Behind the Meaning of Michael Jackson’s “Billie Jean”

Written by Jackson himself and produced alongside Grammy-award winner Quincy Jones, “Billie Jean” tackles the “groupie culture” Michael and his brothers experienced while on tour as the Jackson 5.

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The song went on to reach the No.1 spot on the Billboard Hot 100, becoming Jackson’s fastest rising single since “ABC” and “Say You’ll Be There” in 1970.

Meaning Behind the Lyrics

While the meaning behind the famous story of an obsessed woman stalking the “King of Pop,” calling him out as the father of her son, has floated around since the song’s release, Jackson continually denied the story before his death in 2009. Instead, he says “Billie Jean” is more of a character representing the many groupies he and his brothers were “plagued” with over the years.

In his 1988 autobiography, Moonwalk, Jackson says, “There never was a real Billie Jean. The girl in the song is a composite of people my brothers have been plagued with over the years. I could never understand how these girls could say they were carrying someone’s child when it wasn’t true.”

Billie Jean is not my lover
She’s just a girl who claims that I am the one
But the kid is not my son
She says I am the one, but the kid is not my son

Jackson’s biographer told a different story in his 1991 book, The Magic and the Madness. In it, he says that Billie Jean was inspired by real letters the singer received in 1981 from a woman claiming he was the father of her twins. Despite no reaction from Jackson, the woman continually sent letters before eventually escalating to sending a gun and a murder threat – talk about a die-hard fan.

But who can stand when she’s in demand
Her schemes and plans
‘Cause we danced on the floor in the round
So take my strong advice, just remember to always think twice

Breaking the MTV Color Barrier

The accompanying video for the song is often credited with breaking the color barrier on MTV. While a clip from reggae band Musical Youth for “Pass The Dutchie” was the first video from a Black act to make waves on the network, they were largely considered a novelty, with no member being older than 16.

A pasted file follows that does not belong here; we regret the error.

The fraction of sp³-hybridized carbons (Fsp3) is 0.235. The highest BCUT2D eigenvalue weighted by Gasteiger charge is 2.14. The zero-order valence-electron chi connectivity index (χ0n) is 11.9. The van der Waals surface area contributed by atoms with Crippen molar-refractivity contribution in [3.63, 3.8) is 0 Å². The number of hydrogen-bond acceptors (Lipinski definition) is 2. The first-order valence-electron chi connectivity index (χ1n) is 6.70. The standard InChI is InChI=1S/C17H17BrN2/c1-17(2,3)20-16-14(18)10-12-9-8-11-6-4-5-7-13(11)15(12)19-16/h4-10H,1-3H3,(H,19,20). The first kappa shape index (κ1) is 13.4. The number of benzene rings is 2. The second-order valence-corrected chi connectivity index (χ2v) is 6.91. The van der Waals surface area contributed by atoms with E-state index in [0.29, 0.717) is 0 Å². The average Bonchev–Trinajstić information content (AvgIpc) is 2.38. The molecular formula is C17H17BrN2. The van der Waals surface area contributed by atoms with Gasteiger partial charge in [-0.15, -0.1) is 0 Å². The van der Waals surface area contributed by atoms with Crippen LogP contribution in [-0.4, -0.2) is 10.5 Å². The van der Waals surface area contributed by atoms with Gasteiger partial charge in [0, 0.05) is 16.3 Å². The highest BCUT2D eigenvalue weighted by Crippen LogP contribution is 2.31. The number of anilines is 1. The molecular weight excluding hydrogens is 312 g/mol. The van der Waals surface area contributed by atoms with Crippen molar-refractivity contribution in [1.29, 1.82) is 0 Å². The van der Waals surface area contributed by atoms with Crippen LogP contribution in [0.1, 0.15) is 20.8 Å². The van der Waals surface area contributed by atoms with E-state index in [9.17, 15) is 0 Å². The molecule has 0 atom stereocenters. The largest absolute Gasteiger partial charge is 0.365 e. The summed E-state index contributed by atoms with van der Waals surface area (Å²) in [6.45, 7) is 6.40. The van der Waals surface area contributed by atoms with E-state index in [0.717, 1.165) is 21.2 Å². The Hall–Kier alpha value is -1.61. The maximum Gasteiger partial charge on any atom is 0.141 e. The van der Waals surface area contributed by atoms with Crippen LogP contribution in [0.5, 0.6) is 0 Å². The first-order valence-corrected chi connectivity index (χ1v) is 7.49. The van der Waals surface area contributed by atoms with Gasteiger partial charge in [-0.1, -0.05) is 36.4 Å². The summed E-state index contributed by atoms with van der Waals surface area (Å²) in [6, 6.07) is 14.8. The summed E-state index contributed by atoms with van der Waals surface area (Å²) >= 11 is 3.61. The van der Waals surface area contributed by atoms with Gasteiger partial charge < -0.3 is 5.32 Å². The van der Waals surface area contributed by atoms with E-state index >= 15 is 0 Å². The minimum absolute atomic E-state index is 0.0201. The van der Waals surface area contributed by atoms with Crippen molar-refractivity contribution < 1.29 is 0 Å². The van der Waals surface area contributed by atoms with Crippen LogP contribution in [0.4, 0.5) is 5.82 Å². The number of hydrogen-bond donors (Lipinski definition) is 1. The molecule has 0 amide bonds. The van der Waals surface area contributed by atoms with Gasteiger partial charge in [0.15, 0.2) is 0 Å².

After the oh-so-’80s video for “Billie Jean” debuted and was well-received, more Black artists began appearing on the network soon after—most notably Prince.

MTV was widely accused of racism during the era after Rick James’ funky hit “Super Freak” was rejected. With the added barrier of record companies not investing in videos for Black artists, thinking MTV wouldn’t play them, many Black musicians struggled to gain air time.

All of that went out the window with “Billie Jean,” as Jackson paved the way for more Black artists to be featured on the taste-making network.

“Compared to Michael, MTV staples like REO Speedwagon and Journey suddenly looked even more boring,” Rob Tannenbaum, co-author of I Want My MTV: The Uncensored Story of the Music Video Revolution said. “When Michael’s videos created higher ratings for MTV, network executives claimed they’d ‘learned a lesson’ and tentatively embraced the softer side of black pop music, especially Lionel Richie.”


Jackson’s 1983 Motown 25: Yesterday, Today, Forever performance, marked the first time “Billie Jean” was performed live. The performance also marked the first time Jackson appeared to walk on air in his, now signature, moonwalk. The unsuspected move wowed the audience and lead to its use in almost all future performances. Adding to the image-making performance, it was also the first time Jackson donned his ubiquitous one-handed glove.

Watch the full performance below.


While disco was steadily dying, Jackson moved in a new musical direction, opting for a mix of pop, rock, and funk on his sixth studio album, Thriller. He also moved towards darker themes in his music, like the paranoia and obsession motifs in “Billie Jean.”

Thriller was Jackson’s first number one on the U.S. Billboard Top LPs and Tapes chart, where he spent 37 non-consecutive weeks at the top sport.

Along with “Billie Jean,” seven other singles from the album reached the top ten including “The Girl Is Mine,” “Beat It,” “Wanna Be Startin’ Something,” “Human Nature,” “P.Y.T,” and “Thriller.”

After his performance at Motown 25, sales for the album skyrocketed, selling one million copies worldwide per week. By the end of 1983, 32 million copies of Thriller were sold, making it the best-selling album of all time.

Michael Jackson (PRNewsFoto/Authentic Brands Group) / The Estate of Michael Jackson / Press Release

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